Lego Mindstorms EV3
This is the base Nerves System configuration for the Lego Mindstorms EV3 brick.
|CPU||300 MHz ARM926EJ-S|
|Memory||64 MB DRAM|
|Storage||16 MB Flash and MicroSD|
|Linux kernel||4.4 w/ ev3dev patches|
|Display||178x128 LCD - /dev/fb0|
|IEx terminal||USB Gadget port or port 1 (see below)|
|GPIO, I2C, SPI||Yes - ev3dev drivers|
|PWM||Yes, but no Elixir support|
|UART||4 available - ttyACM0|
|Speakers||Built-in speaker - ALSA|
|Ethernet||Requires USB Ethernet dongle|
|WiFi||Requires USB WiFi dongle|
The most common way of using this Nerves System is create a project with
mix nerves.new and to export
MIX_TARGET=ev3. See the Getting started
for more information.
If you need custom modifications to this system for your device, clone this repository and update as described in Making custom systems
I recommend creating a project that uses nerves_init_gadget to get started on the EV3. This makes using the EV3 similar to the Raspberry Pi Zero so more help will be available on the Nerves slack channel and forum.
Ethernet for uploading new firmware images is provided through the USB gadget port (labelled "PC" on the EV3). If you connect this via a USB cable to your laptop and turn on the EV3, you should eventually see a new USB and Ethernet port. (The first boot of Nerves on the EV3 takes some time.)
Unfortunately, the console doesn't appear to work via the Gadget USB port. I
haven't had time to debug this, so I left it going through
ttyS1 which comes
out port 1. This is very sad. If you have a clue on how to fix this, see
rootfs_overlay/etc/erlinit.config to route the console through
let me know.
The Lego device kernel modules are not built into the kernel so they need to be loaded by your application at initialization time. To do this, run the following manually or add them to your application:
iex> :os.cmd('modprobe suart_emu') iex> :os.cmd('modprobe legoev3_ports') iex> :os.cmd('modprobe snd_legoev3') iex> :os.cmd('modprobe legoev3_battery')
When Nerves supports Bluetooth, you'll want to run the following line as well:
iex> :os.cmd('modprobe legoev3_bluetooth')
Once you get to the console and can update firmware, you should be able to follow ev3dev instructions for reading and writing to files to control motors, read sensors, and everything else that the EV3 can do.
Since the documentation is sparse here, you may find some example projects helpful:
If you have a project to share, please help us by adding it to the list and sending a pull request. Thanks!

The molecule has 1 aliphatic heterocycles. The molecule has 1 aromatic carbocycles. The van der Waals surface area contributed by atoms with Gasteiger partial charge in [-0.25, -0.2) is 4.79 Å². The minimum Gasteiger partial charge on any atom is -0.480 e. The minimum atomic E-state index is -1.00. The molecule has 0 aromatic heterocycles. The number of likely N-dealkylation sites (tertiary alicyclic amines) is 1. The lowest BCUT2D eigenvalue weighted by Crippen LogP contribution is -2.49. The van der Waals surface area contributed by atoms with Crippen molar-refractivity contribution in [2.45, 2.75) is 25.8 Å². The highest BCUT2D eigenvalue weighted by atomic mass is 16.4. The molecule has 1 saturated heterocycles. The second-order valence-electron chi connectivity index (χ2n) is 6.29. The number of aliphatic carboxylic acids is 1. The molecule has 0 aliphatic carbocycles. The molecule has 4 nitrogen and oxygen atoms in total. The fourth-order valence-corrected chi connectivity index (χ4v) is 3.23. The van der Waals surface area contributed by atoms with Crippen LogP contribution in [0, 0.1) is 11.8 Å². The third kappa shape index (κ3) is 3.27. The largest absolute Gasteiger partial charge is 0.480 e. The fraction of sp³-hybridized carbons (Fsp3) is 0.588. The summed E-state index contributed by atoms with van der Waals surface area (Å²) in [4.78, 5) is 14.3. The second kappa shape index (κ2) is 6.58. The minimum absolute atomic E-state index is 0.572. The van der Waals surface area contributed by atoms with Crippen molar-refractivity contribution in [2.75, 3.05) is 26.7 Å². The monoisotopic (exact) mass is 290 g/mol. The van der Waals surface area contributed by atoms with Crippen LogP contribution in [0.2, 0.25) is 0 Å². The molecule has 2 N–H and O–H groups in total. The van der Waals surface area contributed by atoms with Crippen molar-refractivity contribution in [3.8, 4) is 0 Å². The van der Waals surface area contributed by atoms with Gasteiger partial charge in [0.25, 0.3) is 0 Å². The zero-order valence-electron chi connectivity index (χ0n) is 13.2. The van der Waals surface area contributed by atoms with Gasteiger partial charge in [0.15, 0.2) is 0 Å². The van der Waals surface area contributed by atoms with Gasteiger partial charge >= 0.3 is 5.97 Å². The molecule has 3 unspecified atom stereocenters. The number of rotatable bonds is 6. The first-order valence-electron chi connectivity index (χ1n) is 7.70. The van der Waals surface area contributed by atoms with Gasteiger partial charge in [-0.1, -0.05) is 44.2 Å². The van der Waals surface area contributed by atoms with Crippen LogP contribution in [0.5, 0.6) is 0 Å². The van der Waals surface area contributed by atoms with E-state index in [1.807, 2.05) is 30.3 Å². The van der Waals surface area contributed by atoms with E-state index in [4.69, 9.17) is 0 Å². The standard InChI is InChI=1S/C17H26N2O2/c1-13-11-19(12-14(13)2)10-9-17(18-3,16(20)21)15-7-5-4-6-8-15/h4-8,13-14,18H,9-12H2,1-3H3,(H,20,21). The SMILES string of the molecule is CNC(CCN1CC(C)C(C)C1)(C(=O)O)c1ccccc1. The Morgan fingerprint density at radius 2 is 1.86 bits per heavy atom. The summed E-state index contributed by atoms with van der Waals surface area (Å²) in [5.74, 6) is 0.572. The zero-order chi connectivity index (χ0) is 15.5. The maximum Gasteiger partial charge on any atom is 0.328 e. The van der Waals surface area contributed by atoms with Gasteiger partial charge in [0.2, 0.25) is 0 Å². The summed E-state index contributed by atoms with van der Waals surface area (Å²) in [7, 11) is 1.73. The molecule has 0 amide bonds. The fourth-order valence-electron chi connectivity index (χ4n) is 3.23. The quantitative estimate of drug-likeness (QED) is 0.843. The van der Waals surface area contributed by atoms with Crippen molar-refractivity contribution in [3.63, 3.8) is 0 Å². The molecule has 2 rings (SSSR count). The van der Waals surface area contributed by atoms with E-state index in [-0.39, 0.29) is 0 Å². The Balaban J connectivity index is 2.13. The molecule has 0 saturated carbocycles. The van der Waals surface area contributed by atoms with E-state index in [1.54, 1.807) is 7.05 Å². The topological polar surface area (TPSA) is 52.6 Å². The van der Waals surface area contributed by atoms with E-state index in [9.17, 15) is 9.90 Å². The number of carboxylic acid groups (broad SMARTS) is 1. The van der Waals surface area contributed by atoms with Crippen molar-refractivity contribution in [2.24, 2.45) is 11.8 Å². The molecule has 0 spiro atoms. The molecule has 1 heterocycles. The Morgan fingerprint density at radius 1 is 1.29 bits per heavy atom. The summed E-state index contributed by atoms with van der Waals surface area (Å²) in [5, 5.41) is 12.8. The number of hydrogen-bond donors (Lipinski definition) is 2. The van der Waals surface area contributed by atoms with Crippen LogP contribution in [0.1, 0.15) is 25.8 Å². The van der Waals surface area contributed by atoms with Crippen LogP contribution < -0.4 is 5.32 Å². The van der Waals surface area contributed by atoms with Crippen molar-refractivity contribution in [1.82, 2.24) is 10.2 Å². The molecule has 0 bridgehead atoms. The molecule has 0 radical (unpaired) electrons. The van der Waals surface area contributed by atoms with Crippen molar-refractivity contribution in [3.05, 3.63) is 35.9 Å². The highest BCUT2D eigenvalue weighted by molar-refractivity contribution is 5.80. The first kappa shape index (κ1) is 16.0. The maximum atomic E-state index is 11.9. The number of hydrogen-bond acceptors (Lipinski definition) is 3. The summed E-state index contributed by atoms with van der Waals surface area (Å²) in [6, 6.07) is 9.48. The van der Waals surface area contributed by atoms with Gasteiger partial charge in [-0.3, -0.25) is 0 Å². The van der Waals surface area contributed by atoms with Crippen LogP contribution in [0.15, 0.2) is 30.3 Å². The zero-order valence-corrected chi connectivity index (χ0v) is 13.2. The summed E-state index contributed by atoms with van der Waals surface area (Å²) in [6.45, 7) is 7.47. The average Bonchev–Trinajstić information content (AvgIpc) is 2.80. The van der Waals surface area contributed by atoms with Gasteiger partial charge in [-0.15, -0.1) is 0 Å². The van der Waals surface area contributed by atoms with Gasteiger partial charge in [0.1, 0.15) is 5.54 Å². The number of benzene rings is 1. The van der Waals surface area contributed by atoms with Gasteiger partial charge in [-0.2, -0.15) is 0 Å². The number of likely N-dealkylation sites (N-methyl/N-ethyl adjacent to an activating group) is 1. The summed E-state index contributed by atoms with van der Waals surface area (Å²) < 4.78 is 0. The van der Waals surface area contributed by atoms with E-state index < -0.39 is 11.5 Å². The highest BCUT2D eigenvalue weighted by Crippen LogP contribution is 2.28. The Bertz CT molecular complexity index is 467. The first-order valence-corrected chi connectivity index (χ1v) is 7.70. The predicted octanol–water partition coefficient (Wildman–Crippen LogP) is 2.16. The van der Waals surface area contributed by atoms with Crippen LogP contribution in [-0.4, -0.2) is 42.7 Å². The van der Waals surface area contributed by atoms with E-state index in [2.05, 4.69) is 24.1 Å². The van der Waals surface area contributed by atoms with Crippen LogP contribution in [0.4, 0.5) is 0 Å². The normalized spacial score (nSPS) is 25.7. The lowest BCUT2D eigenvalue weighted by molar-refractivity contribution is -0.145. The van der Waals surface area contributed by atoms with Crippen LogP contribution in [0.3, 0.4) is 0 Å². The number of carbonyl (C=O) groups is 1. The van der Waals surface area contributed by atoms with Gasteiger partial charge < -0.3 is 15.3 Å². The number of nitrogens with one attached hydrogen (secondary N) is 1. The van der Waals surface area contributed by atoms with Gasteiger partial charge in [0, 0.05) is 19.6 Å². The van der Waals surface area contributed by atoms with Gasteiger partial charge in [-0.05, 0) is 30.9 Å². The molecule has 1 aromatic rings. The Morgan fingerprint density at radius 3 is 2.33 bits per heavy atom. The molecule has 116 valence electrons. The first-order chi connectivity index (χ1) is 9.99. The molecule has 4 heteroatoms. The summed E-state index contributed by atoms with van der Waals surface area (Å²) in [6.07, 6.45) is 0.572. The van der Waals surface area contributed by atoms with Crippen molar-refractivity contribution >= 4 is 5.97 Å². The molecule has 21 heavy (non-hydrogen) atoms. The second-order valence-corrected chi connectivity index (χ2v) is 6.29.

Port 1 console access
The EV3 supports a special UART output on port 1. Nerves can use this output for Linux kernel debug messages and an IEx prompt. If you plan on doing any Linux kernel, driver, or boot related work with the EV3, this console is indispensable.
legoev3_ports driver automatically disables the console port.
Since we're working on the EV3 and it's not as easy to use as it should be,
we've told the
legoev3_ports module to not touch it. If you're on the EV3,
you'll see the following line in
options legoev3_ports disable_in_port=1
If you want to use port 1, you'll need to disable this. To do this, add a
/etc/modprobe.d/ev3dev.conf to your project's
rootfs_overlay. If an empty
file exists, it will override this default one, but I usually create a file with
the line commented out so that I remember what the special line is.
Supported USB WiFi devices
The base image includes drivers and firmware for Ralink RT53xx (
driver), MediaTek MT7601U (
mt7601u), and Edimax EW-7811Un (
One option for these devices is to get a Tenda W311MI Wireless USB Adapter.
We are still working out which subset of all possible WiFi dongles to support in our images. At some point, we may have the option to support all dongles and selectively install modules at packaging time, but until then, these drivers and their associated firmware blobs add significantly to Nerves release images.
If you are unsure what driver your WiFi dongle requires, run Raspbian and
configure WiFi for your device. At a shell prompt, run
lsmod to see which
drivers are loaded. Running
dmesg may also give a clue. When using
reinsert the USB dongle to generate new log messages if you don't see them.
If you have a USB Ethernet adapter, find the driver for it on your PC. For